Self Storage Contracts: Everything You Need to Know
Self storage contracts give essential parameters and agreement details that all parties can refer to for the sake of avoiding miscommunications and conflicts.3 min read
Updated November 18, 2020:
Self-storage contracts provide essential parameters and agreement details that all parties can refer to for the sake of avoiding miscommunications and conflicts. Self-storage agreements are also called:
- Storage Rental Agreements
- Storage Unit Lease Agreements
- Storage Unit Contracts
- Storage Space Lease Contracts
- Storage Space Lease Agreements
Such a document contains contact info, terms, purpose, and payment information. When it comes to contract information, the agreement should list the storage facility address, phone numbers, client address, and unit number. You may also include other phone numbers and email addresses if you please. Terms detail the beginning and end date of the agreement. For instance, you may agree to one year, or the contract can run on a month-to-month basis.
The unit purpose should list items stored within the unit, such as personal belongings, non-perishable property, among other things.
If you are an owner, you should also legally define what can and cannot be stored in the facility. Also, you may limit the value of items stored to protect as a security precaution. Moreover, you should have the client agree that the overall value of the stored items does not surpass $5,000, or you may set an amount that makes you comfortable.
You may also require that tenants do not store important documents, heirlooms, artwork, or other valuable goods.
Also, the agreement should mention payment arrangements and whether payment schedules are subject to change. Further, include other provisions such as grace periods, late fees, deposits, and due dates in the contract. Regarding rate changes, add a provision that gives 30-days notice to heighten rents at when needed so you may stay on course with current market rates.
- Note: You should never agree to anything orally with no written contract. Each lease should state the following: “This contract contains the entire arrangement between all parties,” and “no oral agreements or promises from any agent or employee of ABC Storage that conflicts with this arrangement shall have any binding legality.” You may word such a statement differently, but the point should remain the same.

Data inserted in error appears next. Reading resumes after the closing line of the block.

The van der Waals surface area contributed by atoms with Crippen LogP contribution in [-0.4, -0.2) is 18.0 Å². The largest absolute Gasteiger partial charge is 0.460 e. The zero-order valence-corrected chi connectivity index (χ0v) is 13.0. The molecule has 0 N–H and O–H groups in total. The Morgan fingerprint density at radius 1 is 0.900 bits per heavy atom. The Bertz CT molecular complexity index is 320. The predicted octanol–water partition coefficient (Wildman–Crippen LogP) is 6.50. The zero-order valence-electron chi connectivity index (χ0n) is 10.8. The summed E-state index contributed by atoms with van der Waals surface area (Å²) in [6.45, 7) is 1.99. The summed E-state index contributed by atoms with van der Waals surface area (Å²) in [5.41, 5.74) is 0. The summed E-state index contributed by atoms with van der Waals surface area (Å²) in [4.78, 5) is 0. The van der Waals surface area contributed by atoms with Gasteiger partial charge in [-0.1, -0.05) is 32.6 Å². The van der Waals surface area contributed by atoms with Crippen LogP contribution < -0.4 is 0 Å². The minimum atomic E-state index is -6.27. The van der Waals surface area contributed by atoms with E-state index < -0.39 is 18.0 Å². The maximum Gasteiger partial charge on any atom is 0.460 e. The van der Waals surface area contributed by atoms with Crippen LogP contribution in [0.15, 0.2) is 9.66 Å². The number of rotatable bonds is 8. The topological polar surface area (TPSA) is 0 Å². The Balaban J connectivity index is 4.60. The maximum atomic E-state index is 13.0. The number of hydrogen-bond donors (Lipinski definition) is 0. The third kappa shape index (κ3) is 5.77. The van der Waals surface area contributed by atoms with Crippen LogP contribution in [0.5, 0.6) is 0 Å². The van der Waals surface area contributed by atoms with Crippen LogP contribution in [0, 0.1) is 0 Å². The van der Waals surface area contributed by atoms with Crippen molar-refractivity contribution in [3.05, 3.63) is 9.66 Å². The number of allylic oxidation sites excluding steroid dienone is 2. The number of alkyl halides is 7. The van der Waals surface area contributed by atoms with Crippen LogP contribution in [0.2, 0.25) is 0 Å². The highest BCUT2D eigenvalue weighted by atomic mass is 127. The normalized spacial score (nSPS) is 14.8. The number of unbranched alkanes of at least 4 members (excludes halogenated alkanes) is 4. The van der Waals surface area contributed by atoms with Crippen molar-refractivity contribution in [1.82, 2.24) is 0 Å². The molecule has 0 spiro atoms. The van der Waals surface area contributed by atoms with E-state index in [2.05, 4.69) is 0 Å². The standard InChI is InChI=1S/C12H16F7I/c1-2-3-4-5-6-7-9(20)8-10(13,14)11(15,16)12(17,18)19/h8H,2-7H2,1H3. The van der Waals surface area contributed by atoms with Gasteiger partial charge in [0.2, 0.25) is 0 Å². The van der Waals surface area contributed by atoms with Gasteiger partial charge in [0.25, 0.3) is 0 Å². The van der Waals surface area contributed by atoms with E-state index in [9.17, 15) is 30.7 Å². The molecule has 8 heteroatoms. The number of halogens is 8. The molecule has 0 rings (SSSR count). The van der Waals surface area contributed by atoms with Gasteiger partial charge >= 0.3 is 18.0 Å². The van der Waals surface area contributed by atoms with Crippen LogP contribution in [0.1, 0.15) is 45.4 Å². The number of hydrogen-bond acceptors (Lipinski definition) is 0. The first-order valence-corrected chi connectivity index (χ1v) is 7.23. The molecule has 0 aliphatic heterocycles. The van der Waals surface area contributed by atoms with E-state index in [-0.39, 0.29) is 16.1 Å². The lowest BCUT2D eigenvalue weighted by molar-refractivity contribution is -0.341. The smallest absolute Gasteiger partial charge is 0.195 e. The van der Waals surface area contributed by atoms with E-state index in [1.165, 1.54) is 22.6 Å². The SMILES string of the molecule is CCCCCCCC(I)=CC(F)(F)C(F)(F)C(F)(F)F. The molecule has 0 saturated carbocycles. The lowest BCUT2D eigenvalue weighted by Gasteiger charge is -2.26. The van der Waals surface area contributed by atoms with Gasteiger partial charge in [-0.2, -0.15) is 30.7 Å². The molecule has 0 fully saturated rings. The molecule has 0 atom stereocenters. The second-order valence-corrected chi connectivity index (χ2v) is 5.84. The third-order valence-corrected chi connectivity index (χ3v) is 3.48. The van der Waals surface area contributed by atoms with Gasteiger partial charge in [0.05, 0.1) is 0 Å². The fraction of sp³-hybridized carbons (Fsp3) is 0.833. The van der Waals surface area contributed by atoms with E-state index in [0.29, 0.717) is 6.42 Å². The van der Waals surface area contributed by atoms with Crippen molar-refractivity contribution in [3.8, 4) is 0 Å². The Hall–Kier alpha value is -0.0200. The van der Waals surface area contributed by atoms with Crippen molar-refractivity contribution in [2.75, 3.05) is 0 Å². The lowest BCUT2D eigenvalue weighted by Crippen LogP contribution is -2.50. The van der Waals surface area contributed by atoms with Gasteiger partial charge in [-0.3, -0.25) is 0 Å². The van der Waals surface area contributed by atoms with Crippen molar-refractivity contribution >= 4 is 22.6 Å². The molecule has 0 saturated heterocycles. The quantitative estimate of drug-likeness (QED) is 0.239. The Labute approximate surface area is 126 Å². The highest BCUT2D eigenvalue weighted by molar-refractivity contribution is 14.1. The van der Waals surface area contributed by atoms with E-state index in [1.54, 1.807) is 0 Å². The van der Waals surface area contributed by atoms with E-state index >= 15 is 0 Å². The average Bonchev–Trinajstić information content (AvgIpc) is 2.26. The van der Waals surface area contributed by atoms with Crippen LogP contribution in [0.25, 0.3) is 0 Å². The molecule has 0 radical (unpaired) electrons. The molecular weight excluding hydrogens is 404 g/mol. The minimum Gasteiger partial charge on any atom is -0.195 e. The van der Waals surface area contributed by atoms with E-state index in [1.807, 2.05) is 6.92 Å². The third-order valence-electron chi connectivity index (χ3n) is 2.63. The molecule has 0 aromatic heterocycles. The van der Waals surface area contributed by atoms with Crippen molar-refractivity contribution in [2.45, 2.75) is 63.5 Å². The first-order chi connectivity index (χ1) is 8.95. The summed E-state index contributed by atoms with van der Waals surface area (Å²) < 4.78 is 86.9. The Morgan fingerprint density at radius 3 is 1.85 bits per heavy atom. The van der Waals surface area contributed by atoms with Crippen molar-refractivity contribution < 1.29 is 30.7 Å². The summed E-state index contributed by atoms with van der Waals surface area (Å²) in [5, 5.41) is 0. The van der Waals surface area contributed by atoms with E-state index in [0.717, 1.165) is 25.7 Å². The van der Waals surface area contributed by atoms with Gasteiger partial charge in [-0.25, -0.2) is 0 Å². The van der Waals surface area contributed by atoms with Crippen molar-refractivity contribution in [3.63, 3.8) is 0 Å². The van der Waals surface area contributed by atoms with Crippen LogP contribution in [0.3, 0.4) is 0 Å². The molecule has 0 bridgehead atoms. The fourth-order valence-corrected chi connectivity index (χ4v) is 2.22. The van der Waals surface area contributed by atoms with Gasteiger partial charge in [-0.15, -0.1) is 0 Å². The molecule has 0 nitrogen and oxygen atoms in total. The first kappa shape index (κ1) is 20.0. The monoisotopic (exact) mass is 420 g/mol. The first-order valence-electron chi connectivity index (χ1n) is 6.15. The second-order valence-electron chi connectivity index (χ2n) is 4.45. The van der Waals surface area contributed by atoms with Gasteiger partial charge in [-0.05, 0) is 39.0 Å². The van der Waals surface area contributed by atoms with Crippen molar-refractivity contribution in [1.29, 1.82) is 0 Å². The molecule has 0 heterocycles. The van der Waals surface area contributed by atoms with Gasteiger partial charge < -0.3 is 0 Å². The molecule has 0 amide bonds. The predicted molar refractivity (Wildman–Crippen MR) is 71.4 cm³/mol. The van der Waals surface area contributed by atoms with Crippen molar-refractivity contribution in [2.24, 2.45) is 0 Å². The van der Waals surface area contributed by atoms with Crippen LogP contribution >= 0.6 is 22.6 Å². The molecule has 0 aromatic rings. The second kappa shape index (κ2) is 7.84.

Further, be sure to disclose lien fees and how much would be charged accordingly. Also, state reasons why lien fees would become applicable to prevent miscommunication.
All rules should be posted onsite and in a place where tenants can see the rules. You should also include a clause in your agreement to the effect of: “All rules on the property are included as materials in this terms of this contract.” You may also add a sentence that permits notices in the form of rate changes or liens to be sent to a tenant via mail or electronically.
If a tenant fails to pay rent or breaches the agreement, nearly of the contents in storage can be sold to satisfy the remaining balance owed. Certain owners may also respond with collection proceedings. You should add a provision that would allow you to terminate within a given time, as prescribed by state law.
You should also list when a tenant can have access to his or her unit. The time limitations will depend on your discretion, but you should establish hours that restrict people from living in the unit. You may also mention how the unit should be used. For instance, you may permit the use of a unit as a business if you permit them to use power on the premises. Tenants may also need to make special requests, such as keeping refrigerators on.
When it comes to liability, you should encourage renters to get some form of insurance to protect possessions and release your business of any liability in the event of injury, loss, or damage. You should ask an attorney to draft a clause that covers your business legally. You should also end the clause with a sentence that stresses, “By initialling here, you acknowledge that you have read, fully understand and agree to this provision.” You would then follow with a line where the client would place his or her initials.
Your lease should also mention multiple statements on reminding tenants that they are storing items at his or her own risk. Further, mention that your facility does not provide security or protect items and that certain items on the facility are not designed to protect the unit or clients. Such items would include:
Stress that such items are in place for the sake of employees and the facility and that your business cannot personally guarantee security.
To find out more about self-storage contracts, submit your legal inquiry to our UpCounsel marketplace. UpCounsel’s lawyers will help protect your business by helping you draft a sound self-storage contract that would safeguard your business from undue liability. Also, our lawyers will be at your side if legal disputes stem from a breach of contract.